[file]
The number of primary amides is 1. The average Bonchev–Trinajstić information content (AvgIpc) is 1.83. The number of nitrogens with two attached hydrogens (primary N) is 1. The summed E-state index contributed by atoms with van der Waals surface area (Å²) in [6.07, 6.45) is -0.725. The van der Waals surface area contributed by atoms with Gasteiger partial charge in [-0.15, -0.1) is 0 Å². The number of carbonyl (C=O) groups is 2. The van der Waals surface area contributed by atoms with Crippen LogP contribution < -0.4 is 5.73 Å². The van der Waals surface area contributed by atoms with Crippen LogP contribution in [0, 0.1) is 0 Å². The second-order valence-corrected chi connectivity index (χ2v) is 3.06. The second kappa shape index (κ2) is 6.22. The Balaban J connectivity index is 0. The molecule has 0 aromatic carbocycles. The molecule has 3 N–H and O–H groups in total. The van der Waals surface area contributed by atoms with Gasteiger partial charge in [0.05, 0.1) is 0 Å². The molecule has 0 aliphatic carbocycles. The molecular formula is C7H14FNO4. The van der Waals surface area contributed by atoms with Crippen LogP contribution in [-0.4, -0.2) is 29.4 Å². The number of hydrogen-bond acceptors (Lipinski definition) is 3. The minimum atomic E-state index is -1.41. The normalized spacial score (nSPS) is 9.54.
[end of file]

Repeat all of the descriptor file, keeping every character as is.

The number of primary amides is 1. The average Bonchev–Trinajstić information content (AvgIpc) is 1.83. The number of nitrogens with two attached hydrogens (primary N) is 1. The summed E-state index contributed by atoms with van der Waals surface area (Å²) in [6.07, 6.45) is -0.725. The van der Waals surface area contributed by atoms with Gasteiger partial charge in [-0.15, -0.1) is 0 Å². The number of carbonyl (C=O) groups is 2. The van der Waals surface area contributed by atoms with Crippen LogP contribution < -0.4 is 5.73 Å². The van der Waals surface area contributed by atoms with Crippen LogP contribution in [0, 0.1) is 0 Å². The second-order valence-corrected chi connectivity index (χ2v) is 3.06. The second kappa shape index (κ2) is 6.22. The Balaban J connectivity index is 0. The molecule has 0 aromatic carbocycles. The molecule has 3 N–H and O–H groups in total. The van der Waals surface area contributed by atoms with Gasteiger partial charge in [0.05, 0.1) is 0 Å². The molecule has 0 aliphatic carbocycles. The molecular formula is C7H14FNO4. The van der Waals surface area contributed by atoms with Crippen LogP contribution in [-0.4, -0.2) is 29.4 Å². The number of hydrogen-bond acceptors (Lipinski definition) is 3. The minimum atomic E-state index is -1.41. The normalized spacial score (nSPS) is 9.54.